MONTREAL -- Montreal will deploy rapid testing for vulnerable neighbourhoods in the city, health authorities announced on Friday.

Rapid tests, which are reportedly less reliable than traditional swab or saliva tests, can provide results without having to send a sample to a lab.

Health Minister Christian Dube has been hesitant to use rapid tests, even going to far as to say Quebec didn’t need them.

Montreal health authorities say the tests are useful to increase screening in areas with higher positivity rates.

Overall, the positivity rate in Montreal is around 8.8 per cent.

While cases have been gradually decreasing in the city, certain neighborhoods, including Montreal-East and Montreal-North, remain hotspots for the virus.

According to Infectious disease specialist Matthew Oughton, who spoke with CTV News on Jan. 19, a positivity rate above 5 per cent is considered to represent a “loss of control.”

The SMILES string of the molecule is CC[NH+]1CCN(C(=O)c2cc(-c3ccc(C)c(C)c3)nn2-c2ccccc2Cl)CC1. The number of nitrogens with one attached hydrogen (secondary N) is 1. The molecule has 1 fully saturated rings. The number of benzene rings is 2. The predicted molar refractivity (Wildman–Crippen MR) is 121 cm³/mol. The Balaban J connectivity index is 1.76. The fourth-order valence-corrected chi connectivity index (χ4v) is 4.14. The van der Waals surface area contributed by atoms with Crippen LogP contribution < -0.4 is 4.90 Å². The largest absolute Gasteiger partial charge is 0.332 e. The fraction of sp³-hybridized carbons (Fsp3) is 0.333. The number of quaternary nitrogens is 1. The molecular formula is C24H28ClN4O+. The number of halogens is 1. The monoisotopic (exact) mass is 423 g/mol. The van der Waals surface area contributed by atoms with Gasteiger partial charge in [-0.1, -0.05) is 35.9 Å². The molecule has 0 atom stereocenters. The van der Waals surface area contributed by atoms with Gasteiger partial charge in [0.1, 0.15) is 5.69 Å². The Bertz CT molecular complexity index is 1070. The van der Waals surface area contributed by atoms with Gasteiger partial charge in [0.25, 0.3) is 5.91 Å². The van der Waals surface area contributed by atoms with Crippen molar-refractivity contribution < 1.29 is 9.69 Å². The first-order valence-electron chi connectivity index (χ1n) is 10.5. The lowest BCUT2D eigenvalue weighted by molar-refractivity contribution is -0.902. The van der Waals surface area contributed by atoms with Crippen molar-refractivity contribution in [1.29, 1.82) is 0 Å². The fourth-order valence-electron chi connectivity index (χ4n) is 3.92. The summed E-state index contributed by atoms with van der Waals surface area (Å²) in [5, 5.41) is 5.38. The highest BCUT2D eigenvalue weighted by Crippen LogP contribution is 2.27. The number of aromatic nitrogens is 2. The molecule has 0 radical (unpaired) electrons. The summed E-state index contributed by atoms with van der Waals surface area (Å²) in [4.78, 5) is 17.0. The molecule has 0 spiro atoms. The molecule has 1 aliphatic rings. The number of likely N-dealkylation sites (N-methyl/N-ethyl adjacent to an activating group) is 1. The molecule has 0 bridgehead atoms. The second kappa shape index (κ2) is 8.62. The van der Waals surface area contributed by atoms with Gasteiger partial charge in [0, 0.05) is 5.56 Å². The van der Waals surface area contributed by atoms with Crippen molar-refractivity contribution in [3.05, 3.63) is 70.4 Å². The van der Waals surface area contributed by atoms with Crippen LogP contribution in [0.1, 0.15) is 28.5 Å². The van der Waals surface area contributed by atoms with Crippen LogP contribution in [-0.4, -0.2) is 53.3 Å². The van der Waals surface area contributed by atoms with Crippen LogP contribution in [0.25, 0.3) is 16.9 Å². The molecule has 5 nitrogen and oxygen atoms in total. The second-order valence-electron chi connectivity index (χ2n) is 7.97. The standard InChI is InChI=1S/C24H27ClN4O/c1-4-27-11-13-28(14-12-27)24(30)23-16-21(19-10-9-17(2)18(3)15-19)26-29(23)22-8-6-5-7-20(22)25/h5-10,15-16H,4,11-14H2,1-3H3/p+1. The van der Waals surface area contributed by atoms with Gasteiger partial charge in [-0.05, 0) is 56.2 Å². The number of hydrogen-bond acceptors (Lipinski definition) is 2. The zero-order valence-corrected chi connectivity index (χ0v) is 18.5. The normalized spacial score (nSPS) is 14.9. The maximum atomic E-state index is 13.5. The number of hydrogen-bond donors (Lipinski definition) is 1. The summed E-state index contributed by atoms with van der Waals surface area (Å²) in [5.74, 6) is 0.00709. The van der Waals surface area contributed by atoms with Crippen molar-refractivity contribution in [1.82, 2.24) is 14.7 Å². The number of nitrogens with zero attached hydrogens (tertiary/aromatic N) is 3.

“All is to say, certainly we’re not capturing all the cases,” he said.

“We have to increase the screening in [more affected] neighbourhoods,” said Montreal Public Health Director Dr. Mylene Drouin.

Rapid tests will be given only to people with symptoms, she said.

To encourage more people to get tested, the city will also deploy information officers to hand out multilingual flyers and direct people to testing centres.


The city said that infection rates, meaning the amount of people a single person with COVID-19 is likely to infect, have dropped in recent weeks to less than one person per positive case.

“We are seeing that the measures we’ve been working on … are having a positive effect,” said Drouin. “But the situation is still difficult.”

“[We are observing a] reduction of rates among all groups, though cases and deaths among the elderly are still high.”